Subacute posttraumatic ascending myelopathy in a 15-year-old boy

Timothy J. Kovanda, Eric M. Horn

Research output: Contribution to journalArticle

5 Scopus citations


Secondary injury following initial spinal cord trauma is uncommon and frequently attributed to mismanagement of an unprotected cord in the acute time period after injury. Subacute posttraumatic ascending myelopathy (SPAM) is a rare occurrence in the days to weeks following an initial spinal cord injury that is unrelated to manipulation of an unprotected cord and involves 4 or more vertebral levels above the original injury. The authors present a case of SPAM occurring in a 15-year-old boy who sustained a T3-4 fracture-dislocation resulting in a complete spinal cord injury, and they highlight the imaging findings and optimum treatment for this rare event.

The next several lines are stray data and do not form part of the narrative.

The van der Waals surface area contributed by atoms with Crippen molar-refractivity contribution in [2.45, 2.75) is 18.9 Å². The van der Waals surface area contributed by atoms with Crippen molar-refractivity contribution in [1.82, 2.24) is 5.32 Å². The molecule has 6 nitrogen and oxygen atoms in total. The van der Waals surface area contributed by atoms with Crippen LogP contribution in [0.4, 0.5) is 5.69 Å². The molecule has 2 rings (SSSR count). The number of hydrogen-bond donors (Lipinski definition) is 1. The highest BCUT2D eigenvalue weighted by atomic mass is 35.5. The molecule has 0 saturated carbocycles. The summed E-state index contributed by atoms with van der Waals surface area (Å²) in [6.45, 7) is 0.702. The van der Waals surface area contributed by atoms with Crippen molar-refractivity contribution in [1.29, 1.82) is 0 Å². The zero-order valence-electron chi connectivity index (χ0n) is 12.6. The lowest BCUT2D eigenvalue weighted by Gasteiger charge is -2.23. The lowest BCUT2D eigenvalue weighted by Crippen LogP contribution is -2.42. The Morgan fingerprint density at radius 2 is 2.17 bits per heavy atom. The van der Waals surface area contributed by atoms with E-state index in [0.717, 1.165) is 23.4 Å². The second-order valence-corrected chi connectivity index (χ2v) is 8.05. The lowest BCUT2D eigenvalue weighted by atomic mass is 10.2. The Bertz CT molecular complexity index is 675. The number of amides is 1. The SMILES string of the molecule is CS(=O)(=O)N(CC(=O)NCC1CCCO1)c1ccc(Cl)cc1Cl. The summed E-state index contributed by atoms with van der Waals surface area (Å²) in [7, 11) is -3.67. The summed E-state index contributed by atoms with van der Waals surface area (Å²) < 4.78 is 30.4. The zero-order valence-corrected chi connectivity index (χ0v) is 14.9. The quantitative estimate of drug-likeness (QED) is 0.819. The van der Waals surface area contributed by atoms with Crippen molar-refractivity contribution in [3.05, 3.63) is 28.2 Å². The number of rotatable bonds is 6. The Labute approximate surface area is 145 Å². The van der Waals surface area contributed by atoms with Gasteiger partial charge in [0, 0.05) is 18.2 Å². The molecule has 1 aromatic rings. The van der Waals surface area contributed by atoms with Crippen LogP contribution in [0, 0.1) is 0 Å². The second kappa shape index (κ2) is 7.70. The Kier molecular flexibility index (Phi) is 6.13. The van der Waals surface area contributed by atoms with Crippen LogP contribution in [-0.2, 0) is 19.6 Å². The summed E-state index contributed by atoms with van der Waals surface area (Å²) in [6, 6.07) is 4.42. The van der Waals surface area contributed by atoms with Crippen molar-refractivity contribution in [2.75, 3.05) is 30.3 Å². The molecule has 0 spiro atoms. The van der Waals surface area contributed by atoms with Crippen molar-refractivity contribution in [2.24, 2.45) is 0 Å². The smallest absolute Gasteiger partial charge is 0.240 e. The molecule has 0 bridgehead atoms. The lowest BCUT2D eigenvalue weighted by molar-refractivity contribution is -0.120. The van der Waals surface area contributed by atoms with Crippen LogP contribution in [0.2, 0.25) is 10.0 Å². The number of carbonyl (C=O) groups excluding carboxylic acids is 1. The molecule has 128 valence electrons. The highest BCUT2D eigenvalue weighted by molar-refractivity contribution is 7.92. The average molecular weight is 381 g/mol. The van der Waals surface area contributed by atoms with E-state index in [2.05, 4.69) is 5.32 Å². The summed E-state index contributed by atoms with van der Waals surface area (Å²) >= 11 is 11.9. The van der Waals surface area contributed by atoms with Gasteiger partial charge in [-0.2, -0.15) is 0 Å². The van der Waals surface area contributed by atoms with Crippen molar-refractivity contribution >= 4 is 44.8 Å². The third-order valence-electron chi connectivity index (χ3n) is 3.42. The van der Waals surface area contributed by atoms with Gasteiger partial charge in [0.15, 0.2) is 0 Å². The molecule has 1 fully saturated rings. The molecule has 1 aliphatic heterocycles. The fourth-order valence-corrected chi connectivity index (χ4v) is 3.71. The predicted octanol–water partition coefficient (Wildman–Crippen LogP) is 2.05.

Original languageEnglish (US)
Pages (from-to)454-457
Number of pages4
JournalJournal of Neurosurgery: Spine
Issue number3
StatePublished - Sep 1 2014


  • Secondary spinal cord injury
  • Subacute posttraumatic ascending myelopathy
  • Trauma
  • Traumatic spinal cord injury

ASJC Scopus subject areas

  • Clinical Neurology
  • Surgery
  • Neurology
  • Medicine(all)

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